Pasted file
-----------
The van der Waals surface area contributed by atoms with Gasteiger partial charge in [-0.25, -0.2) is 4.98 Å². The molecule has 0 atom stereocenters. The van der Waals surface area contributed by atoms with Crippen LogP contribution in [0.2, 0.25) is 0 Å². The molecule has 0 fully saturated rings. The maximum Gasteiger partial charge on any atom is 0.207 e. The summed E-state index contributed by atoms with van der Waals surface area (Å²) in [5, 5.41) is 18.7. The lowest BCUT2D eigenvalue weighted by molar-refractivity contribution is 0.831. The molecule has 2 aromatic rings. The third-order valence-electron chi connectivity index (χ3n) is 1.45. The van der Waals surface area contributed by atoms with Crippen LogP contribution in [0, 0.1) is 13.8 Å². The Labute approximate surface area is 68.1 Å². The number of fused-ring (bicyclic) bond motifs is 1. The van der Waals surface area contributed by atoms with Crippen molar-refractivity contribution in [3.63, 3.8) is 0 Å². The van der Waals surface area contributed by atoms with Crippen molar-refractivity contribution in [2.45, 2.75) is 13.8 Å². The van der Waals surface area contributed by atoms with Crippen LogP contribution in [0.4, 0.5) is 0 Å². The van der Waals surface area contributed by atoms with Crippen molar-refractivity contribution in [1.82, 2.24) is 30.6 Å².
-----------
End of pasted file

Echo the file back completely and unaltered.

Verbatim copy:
The van der Waals surface area contributed by atoms with Gasteiger partial charge in [-0.25, -0.2) is 4.98 Å². The molecule has 0 atom stereocenters. The van der Waals surface area contributed by atoms with Crippen LogP contribution in [0.2, 0.25) is 0 Å². The molecule has 0 fully saturated rings. The maximum Gasteiger partial charge on any atom is 0.207 e. The summed E-state index contributed by atoms with van der Waals surface area (Å²) in [5, 5.41) is 18.7. The lowest BCUT2D eigenvalue weighted by molar-refractivity contribution is 0.831. The molecule has 2 aromatic rings. The third-order valence-electron chi connectivity index (χ3n) is 1.45. The van der Waals surface area contributed by atoms with Crippen LogP contribution in [0, 0.1) is 13.8 Å². The Labute approximate surface area is 68.1 Å². The number of fused-ring (bicyclic) bond motifs is 1. The van der Waals surface area contributed by atoms with Crippen molar-refractivity contribution in [3.63, 3.8) is 0 Å². The van der Waals surface area contributed by atoms with Crippen molar-refractivity contribution in [2.45, 2.75) is 13.8 Å². The van der Waals surface area contributed by atoms with Crippen LogP contribution in [0.4, 0.5) is 0 Å². The van der Waals surface area contributed by atoms with Crippen molar-refractivity contribution in [1.82, 2.24) is 30.6 Å².